The UK government’s ‘Autumn Statement’ on the public finances was delivered this week. It contained a curious mixture of both real and superficial U-turns. On the former, the Chancellor of the Exchequer, George Osborne, outlined plans to raise taxes and spending over the next fiver years more than promised in the run-up to May’s general election. On the latter, he scrapped plans to cut tax credits, an in-work benefit for the low paid, although the new Universal Credit, which is gradually replacing tax credits, will be less generous once it is introduced fully, hitting some of the poorest workers about as hard.
What I want to briefly concentrate on here is Osborne’s plan to run a budget surplus, that is an excess of receipts over expenditure, or tax revenues over spending, by 2020. Running a surplus under ‘normal’ economic conditions is to become law, although of course this could be overturned by any future government if deemed necessary. Continue reading →
All theories and models generated by the human mind and brain are simplifications of reality. They of necessity leave out information in order to make analysis manageable and useful.
This is true of all human thinking, not just in economics. Beliefs, values, theories and models are all products of human consciousness and are apparently accepted and used when they prove useful, at least to some people!
All schools of economics, whether they emphasise mathematical methods or simply the written word, must necessarily simplify reality. As Alfred Korzybski (pictured above) proclaimed: ‘the map is not the territory’. A map to the scale of 1:1 would be impractical, so mapmakers simplify in order to provide a useful product. Continue reading →
German economic reform is vital for sustained recovery in the Eurozone and the world. That was the subject of Wednesday’s leader article in the Financial Times. I absolutely agree and have written about this before here, here and here, so I will not go into too much detail this time. These ideas are not my own, but I find them convincing and believe they should be widely disseminated.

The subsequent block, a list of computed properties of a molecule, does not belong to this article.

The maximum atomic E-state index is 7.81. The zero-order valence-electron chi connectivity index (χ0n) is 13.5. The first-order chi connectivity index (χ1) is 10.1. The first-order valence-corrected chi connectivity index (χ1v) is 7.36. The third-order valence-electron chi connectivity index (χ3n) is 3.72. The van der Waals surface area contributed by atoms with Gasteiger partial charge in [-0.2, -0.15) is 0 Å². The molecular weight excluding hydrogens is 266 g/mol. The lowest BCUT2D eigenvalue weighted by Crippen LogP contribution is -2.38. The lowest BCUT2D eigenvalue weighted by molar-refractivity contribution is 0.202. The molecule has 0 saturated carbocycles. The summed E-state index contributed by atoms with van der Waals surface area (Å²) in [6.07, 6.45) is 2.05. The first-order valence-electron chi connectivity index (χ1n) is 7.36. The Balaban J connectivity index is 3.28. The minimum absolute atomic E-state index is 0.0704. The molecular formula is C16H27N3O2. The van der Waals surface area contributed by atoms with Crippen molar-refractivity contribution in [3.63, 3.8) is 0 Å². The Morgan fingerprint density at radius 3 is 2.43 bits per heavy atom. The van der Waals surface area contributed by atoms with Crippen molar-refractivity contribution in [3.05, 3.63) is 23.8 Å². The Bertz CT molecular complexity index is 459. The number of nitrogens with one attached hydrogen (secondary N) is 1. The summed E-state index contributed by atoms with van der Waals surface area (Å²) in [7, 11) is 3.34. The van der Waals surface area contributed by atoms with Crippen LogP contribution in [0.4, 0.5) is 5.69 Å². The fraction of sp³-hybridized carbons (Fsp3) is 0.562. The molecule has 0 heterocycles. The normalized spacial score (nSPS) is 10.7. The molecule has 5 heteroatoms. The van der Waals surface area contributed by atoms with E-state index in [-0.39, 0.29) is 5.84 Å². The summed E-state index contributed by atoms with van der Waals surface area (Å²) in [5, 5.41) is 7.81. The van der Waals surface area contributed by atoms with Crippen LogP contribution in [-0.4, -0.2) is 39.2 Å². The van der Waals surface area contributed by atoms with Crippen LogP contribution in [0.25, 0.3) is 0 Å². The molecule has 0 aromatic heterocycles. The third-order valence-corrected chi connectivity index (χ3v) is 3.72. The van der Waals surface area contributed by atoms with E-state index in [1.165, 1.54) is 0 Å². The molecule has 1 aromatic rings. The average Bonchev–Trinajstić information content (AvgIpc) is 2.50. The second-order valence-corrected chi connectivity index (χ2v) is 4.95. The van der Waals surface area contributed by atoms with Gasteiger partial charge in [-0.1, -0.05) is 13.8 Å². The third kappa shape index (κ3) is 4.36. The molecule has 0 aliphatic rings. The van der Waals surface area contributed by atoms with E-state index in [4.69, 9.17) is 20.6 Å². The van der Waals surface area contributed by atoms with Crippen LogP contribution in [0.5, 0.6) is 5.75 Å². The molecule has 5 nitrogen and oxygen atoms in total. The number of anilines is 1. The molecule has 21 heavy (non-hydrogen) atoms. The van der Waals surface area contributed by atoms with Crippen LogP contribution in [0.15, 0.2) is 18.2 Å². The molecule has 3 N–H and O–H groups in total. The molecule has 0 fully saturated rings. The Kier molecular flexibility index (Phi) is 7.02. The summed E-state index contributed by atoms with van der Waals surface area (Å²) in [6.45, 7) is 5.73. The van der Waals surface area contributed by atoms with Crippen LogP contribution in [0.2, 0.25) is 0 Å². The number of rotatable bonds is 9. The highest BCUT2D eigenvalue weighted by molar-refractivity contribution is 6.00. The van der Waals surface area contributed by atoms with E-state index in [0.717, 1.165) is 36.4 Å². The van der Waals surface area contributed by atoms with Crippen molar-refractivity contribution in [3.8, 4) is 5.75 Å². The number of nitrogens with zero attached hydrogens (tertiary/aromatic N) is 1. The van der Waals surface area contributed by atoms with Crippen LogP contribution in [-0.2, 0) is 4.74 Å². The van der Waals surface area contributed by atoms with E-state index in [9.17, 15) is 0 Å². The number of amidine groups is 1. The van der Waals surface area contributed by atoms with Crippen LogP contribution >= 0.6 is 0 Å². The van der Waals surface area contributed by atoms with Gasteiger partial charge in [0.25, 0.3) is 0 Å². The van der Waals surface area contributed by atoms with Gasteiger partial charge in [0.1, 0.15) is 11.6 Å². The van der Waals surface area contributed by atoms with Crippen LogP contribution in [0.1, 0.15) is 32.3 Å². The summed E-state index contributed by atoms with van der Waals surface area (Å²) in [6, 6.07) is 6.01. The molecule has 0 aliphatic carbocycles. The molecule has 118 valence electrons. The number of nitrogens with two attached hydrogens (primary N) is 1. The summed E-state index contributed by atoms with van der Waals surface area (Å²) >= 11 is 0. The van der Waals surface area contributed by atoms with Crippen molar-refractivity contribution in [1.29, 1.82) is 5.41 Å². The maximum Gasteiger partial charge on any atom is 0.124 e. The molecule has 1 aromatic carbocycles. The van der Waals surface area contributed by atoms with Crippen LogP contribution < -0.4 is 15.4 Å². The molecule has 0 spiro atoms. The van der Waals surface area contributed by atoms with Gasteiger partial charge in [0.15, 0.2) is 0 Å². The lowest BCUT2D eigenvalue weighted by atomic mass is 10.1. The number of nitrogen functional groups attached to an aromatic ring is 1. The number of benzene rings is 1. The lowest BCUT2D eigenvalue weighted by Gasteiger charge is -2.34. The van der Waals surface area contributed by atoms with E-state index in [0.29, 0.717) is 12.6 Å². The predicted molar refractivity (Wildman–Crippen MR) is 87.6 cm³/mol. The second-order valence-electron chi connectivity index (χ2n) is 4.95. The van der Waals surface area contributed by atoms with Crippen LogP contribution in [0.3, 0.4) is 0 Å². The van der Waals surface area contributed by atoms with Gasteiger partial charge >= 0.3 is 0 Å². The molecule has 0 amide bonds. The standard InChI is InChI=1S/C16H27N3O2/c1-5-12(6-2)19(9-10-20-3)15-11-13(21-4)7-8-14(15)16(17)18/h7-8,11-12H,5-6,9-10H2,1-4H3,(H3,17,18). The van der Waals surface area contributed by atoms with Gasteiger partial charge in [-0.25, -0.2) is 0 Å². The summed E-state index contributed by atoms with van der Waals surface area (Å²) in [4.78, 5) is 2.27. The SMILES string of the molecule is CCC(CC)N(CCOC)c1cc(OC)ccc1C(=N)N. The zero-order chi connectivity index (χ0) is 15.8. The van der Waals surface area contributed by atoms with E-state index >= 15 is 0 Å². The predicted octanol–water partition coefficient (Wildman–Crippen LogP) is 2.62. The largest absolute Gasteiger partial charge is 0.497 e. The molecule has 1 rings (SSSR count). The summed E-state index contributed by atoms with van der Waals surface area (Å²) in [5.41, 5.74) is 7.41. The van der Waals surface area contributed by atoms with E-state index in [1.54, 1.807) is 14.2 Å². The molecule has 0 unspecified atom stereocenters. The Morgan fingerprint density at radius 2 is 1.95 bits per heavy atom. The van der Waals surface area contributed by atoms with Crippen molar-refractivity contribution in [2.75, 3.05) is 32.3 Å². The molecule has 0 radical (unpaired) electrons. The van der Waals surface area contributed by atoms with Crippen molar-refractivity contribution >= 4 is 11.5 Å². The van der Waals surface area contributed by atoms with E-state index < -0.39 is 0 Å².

Germany is running a current account surplus of more than 8% of GDP. This reflects a massive total surplus of private and public sector savings over investment: firms, households and the government are in aggregate net savers. This is deflationary for the country itself as well as its trading partners, many of whom are members of the Eurozone. Continue reading →
Inequality in the US is in part a political choice. This is the claim of Nobel memorial prize winner in economics Joseph Stiglitz, who has written extensively about it. Some of his views are outlined by Eideard here.
The claim is that inequality in the US has become self-reinforcing. The wealthiest are able to spend resources lobbying politicians, who then tend to support policies that favour them, such as tax cuts for high earners. If so-called ‘trickle-down’ economics fails to work, as indeed it has for many years, and dramatically so since the Great Recession, then the majority do not benefit from policies that favour the rich. The resources or economic ‘rents’ that accrue to top earners as a result of government policies promote further lobbying or ‘rent-seeking’. Thus rather than economic growth benefiting the majority, only those at the top make substantial gains, and the process continues. Continue reading →
John Maynard Keynes, possibly the most influential economist of the 20th Century, and his view on the long run in economics, which makes the case for intelligent state intervention to improve economic and social outcomes.
“But this long run is a misleading guide to current affairs. In the long run we are all dead. Economists set themselves too easy, too useless a task if in tempestuous seasons they can only tell us that when the storm is long past the ocean is flat again.”
What should governments do about the phenomenon of boom and bust, if anything? Different schools of thought have different explanations for what is known as the economic or business cycle. Below I shall touch upon three of them, and consider the implications for policy.
In brief: Marxists and Keynesians tend to think that the economic cycle is endemic or endogeneous to capitalism, while Austrians think it is the result of meddling governments and central banks. For Marx, the solution was ultimately to abolish and replace the system with socialism. For Keynes, intelligent government policy could mitigate the cycle, while Austrians propose that this could happen if only government and central banks would get out of the way.
Which of these three sets of ideas is the most relevant and helpful, especially given recent economic history? Continue reading →
The Great Depression. Unemployed men queued outside a soup kitchen.
The dismal science. The science of choice. The study of the relationship between ends and scarce means which have alternative uses. The imperialist social science.
Economics has been called many things. My first economics class at school demonstrated the concept of scarce resources and the value of specialisation in production. The slightly eccentric teacher did this by distributing a few pairs of scissors, pencils, some paper and compasses among about twenty of us at the start of the lesson and instructing us to make some paper circles, one for each of us. We tried hard, but there were just not enough materials to go round. We all struggled to complete the task for much of the lesson before failing dismally. Continue reading →